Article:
• Spoons

Directions:

  • Mix dry ingredients together in large bowl.

  • Spoon a 1/2 cup of dry mixture into a smaller bowl.

  • A few drops at a time, mix in color and fragrance as desired. Do not let the mix sit and fizz but rather work in the liquids quickly and thoroughly into the dry mix.

  • Fill spray bottle with water and/or witch hazel and lightly spritz dry mixture a few times and then stir. Repeat until the mixture clumps when squeezed in your hand.

  • There is a learning curve when spritzing your salts: To much liquid and the mix will fizz, “bloom” and not keep it’s shape. To little liquid and the “bomb” will not hold together or crack apart after curing.

  • Fill desired mold with damp mixture and pack firmly.

  • Carefully turn out molded mix onto a firm surface and let cure overnight. (If it breaks apart when unmolding you can crumble it up, return it to the bowl, respritz it and try again.

To use Your Bath Bomb simply fill a tub with water, drop in the “bomb” and enjoy!

Tip: Almost anything will do as a mold. Avoid anything too large or detailed.

My favorite thing to use is a piece of 2” wide, plastic, pvc pipe along with a “tapper” of wood to pack the “bomb” firmly. This makes a flat tablet that I call a “seltzer”!

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Tip: You can incorporate a skin loving oil like: coconut, olive or any other liquid oil, with your water/witch hazel mix but the oil can clog the sprayer.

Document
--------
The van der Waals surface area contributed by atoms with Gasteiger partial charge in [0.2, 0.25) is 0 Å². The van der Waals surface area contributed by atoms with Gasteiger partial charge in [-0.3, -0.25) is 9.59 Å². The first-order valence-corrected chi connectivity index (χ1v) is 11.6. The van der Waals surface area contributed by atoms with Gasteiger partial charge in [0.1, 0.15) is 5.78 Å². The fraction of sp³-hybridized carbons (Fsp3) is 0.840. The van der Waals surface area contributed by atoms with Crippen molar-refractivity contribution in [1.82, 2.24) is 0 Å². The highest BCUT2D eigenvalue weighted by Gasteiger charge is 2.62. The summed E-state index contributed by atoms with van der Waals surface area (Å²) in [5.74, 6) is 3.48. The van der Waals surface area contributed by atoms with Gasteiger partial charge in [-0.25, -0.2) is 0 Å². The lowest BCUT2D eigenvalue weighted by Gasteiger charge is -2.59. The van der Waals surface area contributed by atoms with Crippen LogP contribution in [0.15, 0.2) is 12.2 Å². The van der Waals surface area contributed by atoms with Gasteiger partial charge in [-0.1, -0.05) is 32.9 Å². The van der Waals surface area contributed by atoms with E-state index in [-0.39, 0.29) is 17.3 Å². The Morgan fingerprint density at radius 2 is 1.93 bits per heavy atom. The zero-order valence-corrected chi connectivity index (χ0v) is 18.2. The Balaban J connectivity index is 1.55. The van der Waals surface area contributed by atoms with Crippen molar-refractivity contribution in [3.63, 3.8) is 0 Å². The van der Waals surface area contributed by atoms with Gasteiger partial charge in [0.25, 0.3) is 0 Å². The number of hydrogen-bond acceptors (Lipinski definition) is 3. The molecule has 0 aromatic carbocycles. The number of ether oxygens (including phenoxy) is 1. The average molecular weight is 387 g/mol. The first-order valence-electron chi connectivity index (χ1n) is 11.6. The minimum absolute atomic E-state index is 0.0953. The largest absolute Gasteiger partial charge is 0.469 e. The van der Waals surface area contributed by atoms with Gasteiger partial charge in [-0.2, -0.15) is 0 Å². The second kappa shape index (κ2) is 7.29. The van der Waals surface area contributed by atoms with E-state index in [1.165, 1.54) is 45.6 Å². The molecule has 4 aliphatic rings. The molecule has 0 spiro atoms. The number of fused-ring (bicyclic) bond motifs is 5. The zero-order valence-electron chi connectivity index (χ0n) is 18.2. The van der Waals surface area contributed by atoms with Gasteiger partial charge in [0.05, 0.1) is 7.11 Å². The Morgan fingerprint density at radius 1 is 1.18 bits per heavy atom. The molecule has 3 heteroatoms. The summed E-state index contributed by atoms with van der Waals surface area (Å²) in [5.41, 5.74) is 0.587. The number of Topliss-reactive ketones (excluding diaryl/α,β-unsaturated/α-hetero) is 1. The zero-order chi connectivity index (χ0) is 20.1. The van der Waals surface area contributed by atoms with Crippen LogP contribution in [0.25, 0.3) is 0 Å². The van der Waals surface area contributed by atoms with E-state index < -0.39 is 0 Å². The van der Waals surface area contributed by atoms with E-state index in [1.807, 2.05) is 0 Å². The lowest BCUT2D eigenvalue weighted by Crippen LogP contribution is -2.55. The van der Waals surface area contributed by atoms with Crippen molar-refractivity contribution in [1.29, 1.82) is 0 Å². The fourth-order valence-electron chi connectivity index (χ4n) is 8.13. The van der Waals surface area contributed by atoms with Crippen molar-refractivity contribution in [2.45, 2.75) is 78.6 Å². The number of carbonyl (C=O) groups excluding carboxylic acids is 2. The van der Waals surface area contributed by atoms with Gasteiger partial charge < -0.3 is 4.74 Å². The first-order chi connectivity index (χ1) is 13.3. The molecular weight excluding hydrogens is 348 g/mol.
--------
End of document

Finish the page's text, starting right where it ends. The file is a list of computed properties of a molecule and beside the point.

A better choice might be to add it by drops with your essential oils and colors. I do find, though, that the oil stays behind in the bath tub and leaves it greasy.

Tip: If you want to incorporate herbs into your creations, I recommend powdered versions that won’t be scratchy or be left behind for you to clean up out of the tub.

Another way to use herbs would be to infuse them into your oil of choice and then into the mix as the oil.

I love creating all sorts of herbal bath and body care products so if you have any questions or need an ingredient source please don’t hesitate to ask.

You can contact me by leaving a comment below or via my email cyndi@foxandglovefarmstead.com or find me on social media: facebook and instagram @foxandglovefarmstead.

Also don’t forget to get your copy of Kick The Ick: Your Guide To Teas & Tonics To Stay Healthy All Winter. Sign up at the bottom of this web page. It’s FREE!

I hope you have a Merry Christmas. Until next time:

Bloom & Grow

Cyndi